25-year-old Rachel Washburn gave up her cheerleading gig in order to join the US Army overseas.
Washburn returned some time ago from her second tour in Afghanistan to be honored as a “Hometown Hero” by the Eagles at one of their home games against the Chicago Bears. When asked whether she turned a lot of heads she admitted that many soldiers were surprised to know that a former cheerleader actually pursued a life in the military, but that eventually she was just another soldier serving her country.
But Rachel didn’t simply join the Army on a whim. During her three seasons with the Eagles, Washburn was an Army ROTC student and history major at Drexel University in Philadelphia. Her father once served as a Army helicopter pilot and an Air Force fighter pilot. And Rachel, who made the team and cheered for the Eagles from 2007 to 2009, left on a military goodwill tour with the cheerleaders to Iraq and Kuwait. She described the experience, “ROTC is a very canned version of what the military is going to be. So getting to actually talk to people who are in the military and doing their jobs day in and day out … was very eye-opening,” she said. “It was kind of what re-lit the fire and my passion for the military.”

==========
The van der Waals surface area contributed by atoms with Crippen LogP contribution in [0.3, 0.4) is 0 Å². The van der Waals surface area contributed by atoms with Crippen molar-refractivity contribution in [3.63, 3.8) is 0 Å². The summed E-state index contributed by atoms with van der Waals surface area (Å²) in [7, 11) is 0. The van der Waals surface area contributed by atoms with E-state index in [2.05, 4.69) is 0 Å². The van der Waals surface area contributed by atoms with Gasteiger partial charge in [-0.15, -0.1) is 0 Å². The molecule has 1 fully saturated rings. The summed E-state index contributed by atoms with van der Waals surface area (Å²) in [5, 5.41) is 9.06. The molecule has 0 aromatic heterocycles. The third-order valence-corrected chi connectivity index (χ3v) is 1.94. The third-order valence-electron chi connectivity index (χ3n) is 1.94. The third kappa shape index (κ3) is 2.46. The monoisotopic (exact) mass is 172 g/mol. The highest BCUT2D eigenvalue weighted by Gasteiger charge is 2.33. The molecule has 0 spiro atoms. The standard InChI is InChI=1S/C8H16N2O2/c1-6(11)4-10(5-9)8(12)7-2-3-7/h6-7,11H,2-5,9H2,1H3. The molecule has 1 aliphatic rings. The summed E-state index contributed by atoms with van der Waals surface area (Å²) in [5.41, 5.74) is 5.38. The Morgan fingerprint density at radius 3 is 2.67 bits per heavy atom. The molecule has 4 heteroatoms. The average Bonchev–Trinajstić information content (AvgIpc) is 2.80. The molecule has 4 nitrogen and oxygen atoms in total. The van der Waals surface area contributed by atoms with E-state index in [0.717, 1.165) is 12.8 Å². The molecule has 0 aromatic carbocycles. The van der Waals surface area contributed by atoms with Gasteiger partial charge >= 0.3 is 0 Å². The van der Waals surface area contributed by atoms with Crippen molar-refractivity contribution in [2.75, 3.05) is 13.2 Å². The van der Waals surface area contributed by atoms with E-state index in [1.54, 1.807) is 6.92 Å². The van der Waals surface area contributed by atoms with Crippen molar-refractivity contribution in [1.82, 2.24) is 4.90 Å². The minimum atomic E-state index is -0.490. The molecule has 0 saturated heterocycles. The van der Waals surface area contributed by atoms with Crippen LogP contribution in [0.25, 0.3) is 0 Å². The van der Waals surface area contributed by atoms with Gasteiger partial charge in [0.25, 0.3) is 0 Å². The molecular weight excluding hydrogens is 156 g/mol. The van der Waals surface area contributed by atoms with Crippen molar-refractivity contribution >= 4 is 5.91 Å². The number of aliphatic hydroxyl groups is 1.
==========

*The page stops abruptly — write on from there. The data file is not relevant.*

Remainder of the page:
After graduation, she was commissioned a 2nd lieutenant in the Army and she has since become a 1st lieutenant. She went through paratrooper training, but her primary role was military intelligence. Prior to her first eight-month tour in Afghanistan in 2011-12, she was part of a “Cultural Support Team” program to attach women to special ops units to relate to Afghan women. “I was always seen as somebody they could relate to and not this American imposter who brings my values to that country,” said Washburn, who had to wear a head scarf when amongst the Afghans.
Washburn returned from her second tour in Afghanistan on Nov. 17, now with a different role as a platoon leader of an Army intelligence unit. Washburn’s military awards and decorations include the Bronze Star Medal, Army Commendation Medal, Combat Action Badge, Airborne Badge and Air Assault Badge. And despite only having a year left to serve in the Army, Rachel is seriously considering signing up for a few more years.
“But with the program that I did in my first deployment, we were part of that change, and nothing motivates me more than being an example of what motivated females can be in the military. I just hope the military continues to progress and that skilled individuals are afforded the opportunities available to them.”
Barbara Zaun, the Eagles director of cheerleading said on Rachel’s behalf, “I am so proud of Rachel and all of her extraordinary accomplishments. She has tremendous courage and has made an amazing impact on the lives of others.”